An Unfolding Sense of Order
It was the year without a summer. Volcanic eruptions and climactic events had driven most Europeans and the majority of North Americans indoors. Extreme cold snaps in the middle of July destroyed crops across the northern hemisphere and killed hundreds in what has been dubbed the Poverty Year. The year was 1816, and Mary Shelley was retreating by Lake Geneva in Switzerland. Here, close to other literary greats like Lord Byron, she produced a timeless masterpiece - Mary created Frankenstein.
Frankenstein, the monster who has moved from the antagonizing role of freakish murderer to the comfortable confines of victim, has come to reflect the socio- mentality of today’s’ generations. Frankenstein, or the Modern Prometheus, has symbolized the Industrial Revolution and the future predictions of man’s over extensions with science and moral irresponsibility. In popular culture, as in Greek mythology, Frankenstein has been a cause célèbre and signifier for revelry against authority and the bourgeois. As the monster, he is grotesque- the destroyer of life. As the man, Frankenstein is a catalyst for generosity and innocence, and challenges our notions of what may, or not, be perceived as beautiful. It is in this fold between beauty and the monstrous where Mark Mullin places his art. The paintings and drawings that he crafts are stories, which repeat themselves in an attempt to create and re-create the freakish, the subtle interruptions of mathematics. Mullin calls this an act of ‘noble futility’.
Mullin’s studio is in the top floor of the Old Cannery Row building. A large studio, with a sunny south exposure, is lined with paintings and projects on the go, ready to leave for an exhibition or quietly stored and waiting to see what happens next. The paintings that you see here at the Art Gallery of Calgary have been selected from the quiet ones standing, almost hiding out of the way. These large canvasses are earlier works dating from 1999 to 2000. The abstract language Mullin uses is organic and draws upon physics, biochemistry, and even graffiti and comic books. The body of work presented here forms a bridge in Mullin’s creative dialogue between a quiet internal conversation and his external explorations, and between past and present works - unfolding before the spectator with reoccurring shapes and colours. In an unfolding sense of order, Mullin gives us a glimpse into a very personal way of seeing, part journal, part research, and like a mad scientist, part experiment - this is Mullin’s way of trying to stitch together the monster.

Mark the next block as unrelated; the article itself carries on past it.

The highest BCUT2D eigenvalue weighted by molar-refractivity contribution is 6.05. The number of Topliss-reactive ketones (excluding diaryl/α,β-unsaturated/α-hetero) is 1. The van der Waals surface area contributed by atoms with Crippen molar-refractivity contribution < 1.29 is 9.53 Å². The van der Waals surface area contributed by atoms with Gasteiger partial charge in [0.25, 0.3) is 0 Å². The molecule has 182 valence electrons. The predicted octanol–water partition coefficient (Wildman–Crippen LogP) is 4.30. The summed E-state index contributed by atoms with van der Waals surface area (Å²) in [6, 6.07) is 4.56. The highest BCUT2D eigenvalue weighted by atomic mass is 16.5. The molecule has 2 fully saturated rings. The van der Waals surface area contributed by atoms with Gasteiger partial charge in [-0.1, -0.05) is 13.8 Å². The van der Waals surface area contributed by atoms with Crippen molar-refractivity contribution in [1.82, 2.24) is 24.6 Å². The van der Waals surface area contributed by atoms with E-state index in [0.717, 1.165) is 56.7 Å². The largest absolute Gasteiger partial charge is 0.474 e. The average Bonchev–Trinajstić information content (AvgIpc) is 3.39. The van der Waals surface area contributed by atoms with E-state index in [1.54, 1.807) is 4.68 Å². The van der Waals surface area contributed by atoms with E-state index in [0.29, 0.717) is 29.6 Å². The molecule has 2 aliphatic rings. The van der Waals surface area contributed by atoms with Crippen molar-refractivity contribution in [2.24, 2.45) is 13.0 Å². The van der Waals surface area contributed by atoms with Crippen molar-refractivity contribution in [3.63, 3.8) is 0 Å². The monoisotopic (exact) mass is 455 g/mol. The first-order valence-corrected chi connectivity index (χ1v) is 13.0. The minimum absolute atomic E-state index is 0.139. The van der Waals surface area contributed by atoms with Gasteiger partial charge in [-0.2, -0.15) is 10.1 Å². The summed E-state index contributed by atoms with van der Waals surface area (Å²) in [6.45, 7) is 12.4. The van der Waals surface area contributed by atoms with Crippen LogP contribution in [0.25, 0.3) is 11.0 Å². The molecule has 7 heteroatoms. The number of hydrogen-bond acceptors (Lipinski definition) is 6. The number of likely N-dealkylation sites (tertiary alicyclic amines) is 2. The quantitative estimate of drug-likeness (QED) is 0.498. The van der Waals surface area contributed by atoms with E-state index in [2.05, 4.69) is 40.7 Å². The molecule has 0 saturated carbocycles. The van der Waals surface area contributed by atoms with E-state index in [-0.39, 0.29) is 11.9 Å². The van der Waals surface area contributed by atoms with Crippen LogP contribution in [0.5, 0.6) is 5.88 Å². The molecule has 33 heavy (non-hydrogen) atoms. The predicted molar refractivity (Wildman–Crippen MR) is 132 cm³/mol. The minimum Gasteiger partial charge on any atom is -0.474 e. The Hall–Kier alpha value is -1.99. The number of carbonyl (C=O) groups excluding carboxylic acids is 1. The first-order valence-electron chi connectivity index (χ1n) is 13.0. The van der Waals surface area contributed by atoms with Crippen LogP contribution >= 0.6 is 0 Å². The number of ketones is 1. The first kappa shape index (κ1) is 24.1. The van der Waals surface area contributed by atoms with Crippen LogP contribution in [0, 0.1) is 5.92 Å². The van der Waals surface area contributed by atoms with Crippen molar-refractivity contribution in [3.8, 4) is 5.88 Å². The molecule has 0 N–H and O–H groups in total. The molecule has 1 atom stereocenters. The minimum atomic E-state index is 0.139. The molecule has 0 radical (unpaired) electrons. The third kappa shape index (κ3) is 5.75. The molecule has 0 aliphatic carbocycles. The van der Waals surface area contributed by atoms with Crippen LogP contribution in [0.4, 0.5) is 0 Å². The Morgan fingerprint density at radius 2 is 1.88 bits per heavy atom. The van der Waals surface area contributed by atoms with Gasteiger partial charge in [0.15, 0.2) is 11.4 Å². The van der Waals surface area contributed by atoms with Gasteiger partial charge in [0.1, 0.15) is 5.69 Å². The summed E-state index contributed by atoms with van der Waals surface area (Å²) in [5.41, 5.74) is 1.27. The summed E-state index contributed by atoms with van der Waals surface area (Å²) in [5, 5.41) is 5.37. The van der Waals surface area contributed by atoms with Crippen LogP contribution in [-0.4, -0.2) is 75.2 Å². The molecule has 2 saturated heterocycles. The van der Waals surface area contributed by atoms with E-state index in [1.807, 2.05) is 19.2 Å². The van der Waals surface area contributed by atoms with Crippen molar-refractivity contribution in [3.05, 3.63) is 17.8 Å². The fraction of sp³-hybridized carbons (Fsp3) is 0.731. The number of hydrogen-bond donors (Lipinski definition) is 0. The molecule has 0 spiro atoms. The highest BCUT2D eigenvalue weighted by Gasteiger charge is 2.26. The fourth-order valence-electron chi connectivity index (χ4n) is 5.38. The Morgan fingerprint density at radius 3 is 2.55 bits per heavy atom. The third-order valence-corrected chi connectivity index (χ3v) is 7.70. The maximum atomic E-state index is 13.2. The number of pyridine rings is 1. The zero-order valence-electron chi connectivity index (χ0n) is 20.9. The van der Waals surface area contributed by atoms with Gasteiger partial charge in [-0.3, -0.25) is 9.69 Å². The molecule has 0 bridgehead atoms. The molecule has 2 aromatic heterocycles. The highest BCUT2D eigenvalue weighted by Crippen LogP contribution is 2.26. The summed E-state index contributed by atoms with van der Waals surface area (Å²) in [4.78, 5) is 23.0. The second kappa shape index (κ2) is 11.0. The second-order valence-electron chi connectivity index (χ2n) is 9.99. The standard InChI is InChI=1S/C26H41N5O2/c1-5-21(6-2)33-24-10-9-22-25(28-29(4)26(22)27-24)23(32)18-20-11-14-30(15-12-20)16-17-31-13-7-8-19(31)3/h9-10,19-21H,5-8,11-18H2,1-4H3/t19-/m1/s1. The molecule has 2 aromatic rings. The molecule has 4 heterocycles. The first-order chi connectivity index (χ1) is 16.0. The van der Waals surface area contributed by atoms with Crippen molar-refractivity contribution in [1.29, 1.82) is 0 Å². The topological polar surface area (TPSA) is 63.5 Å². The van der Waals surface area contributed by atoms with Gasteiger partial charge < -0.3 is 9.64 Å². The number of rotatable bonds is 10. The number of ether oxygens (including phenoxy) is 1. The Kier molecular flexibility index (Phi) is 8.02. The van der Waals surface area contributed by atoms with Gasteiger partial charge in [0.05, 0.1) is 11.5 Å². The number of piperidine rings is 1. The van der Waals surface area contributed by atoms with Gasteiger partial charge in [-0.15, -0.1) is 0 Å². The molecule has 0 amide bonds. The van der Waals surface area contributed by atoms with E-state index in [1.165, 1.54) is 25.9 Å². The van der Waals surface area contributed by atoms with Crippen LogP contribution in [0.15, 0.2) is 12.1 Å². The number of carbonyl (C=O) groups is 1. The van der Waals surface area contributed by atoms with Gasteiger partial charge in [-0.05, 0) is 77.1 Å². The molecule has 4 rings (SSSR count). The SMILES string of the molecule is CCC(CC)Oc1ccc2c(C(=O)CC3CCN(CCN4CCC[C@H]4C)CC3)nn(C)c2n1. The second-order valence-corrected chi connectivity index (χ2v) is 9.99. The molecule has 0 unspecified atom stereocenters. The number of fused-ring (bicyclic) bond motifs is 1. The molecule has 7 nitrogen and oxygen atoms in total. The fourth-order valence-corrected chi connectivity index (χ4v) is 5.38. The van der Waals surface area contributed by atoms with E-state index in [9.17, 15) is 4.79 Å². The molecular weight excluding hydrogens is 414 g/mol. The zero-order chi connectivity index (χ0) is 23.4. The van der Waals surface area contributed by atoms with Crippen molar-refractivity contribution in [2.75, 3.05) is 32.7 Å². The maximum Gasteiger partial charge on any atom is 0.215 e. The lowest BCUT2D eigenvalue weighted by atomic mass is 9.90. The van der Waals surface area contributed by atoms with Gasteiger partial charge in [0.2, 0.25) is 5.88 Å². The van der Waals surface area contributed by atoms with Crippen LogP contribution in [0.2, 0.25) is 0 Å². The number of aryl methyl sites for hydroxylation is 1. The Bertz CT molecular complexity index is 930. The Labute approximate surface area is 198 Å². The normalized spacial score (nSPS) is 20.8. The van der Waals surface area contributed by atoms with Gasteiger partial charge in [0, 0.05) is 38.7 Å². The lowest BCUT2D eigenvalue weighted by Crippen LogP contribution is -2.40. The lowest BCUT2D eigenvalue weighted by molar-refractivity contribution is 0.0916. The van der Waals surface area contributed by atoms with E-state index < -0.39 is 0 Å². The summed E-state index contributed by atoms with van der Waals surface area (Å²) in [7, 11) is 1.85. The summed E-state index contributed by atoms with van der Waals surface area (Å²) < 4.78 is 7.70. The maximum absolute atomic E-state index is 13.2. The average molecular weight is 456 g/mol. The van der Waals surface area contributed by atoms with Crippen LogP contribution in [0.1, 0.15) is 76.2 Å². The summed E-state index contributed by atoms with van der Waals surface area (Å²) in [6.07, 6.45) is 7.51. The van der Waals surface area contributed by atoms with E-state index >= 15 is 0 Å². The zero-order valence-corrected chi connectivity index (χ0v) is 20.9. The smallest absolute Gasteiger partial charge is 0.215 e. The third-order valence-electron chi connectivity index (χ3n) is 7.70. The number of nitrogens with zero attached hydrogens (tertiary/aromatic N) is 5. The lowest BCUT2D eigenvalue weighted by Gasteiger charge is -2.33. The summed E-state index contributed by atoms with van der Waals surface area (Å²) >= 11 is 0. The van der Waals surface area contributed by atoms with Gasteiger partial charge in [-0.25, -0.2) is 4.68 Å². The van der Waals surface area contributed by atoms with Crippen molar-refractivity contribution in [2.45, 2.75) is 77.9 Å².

This link between earlier paintings and Mullin’s latest paper works give a sense of looking through a microscope, letting the viewer explore a world that is both beautiful and repulsive. The paintings, oil on canvas, come alive with abstract shapes resembling cell structures, nuclear explosions or microbiology. The feeling, however, is one of peacefulness and contemplation. There is measured control in the placement and decision making that triggers sensitivity or even, a likeability factor - much like Frankenstein does as the misunderstood human hybrid.
Influenced by American Abstract painters Robert Ryman (b.1930) and Sol LeWitt (b.1928),who both based so much of their work on mathematical equations and by a set of self-imposed restrictions, Mullin also uses a set of self-imposed rules. However, with Mullin, the formula is extended into a self-critical reference that seems to float between the ephemeral and the real. Mullin’s dialogue flows between references of time and loss, control and uncontrolled, evolution and non-evolution.
It is in this in betweeness hybrid thought that Mark Mullin begins to tell a story, his own story of the monsters that live unseen to the naked eye. And it is in the repetitive telling that the viewer may begin to find the bits and pieces that form Mullin’s explorations. As Frankenstein was created from a waking dream, so are Mullin’s paintings.
Mark Mullin was born in Alberta; he studied Art at the University of Alberta and received his M.F.A from the department of Drawing and Painting in Concordia University, Montreal, QC. He lives and works in Calgary and is represented by the Paul Kuhn Gallery.
Alexandra Keim is an independent curator living and working in Calgary and abroad. She has curated several exhibitions; most recently ‘PINK’ as former Chief Curator for the Art Gallery of Calgary. She founded and directed camac, a multi-disciplinary art centre in France.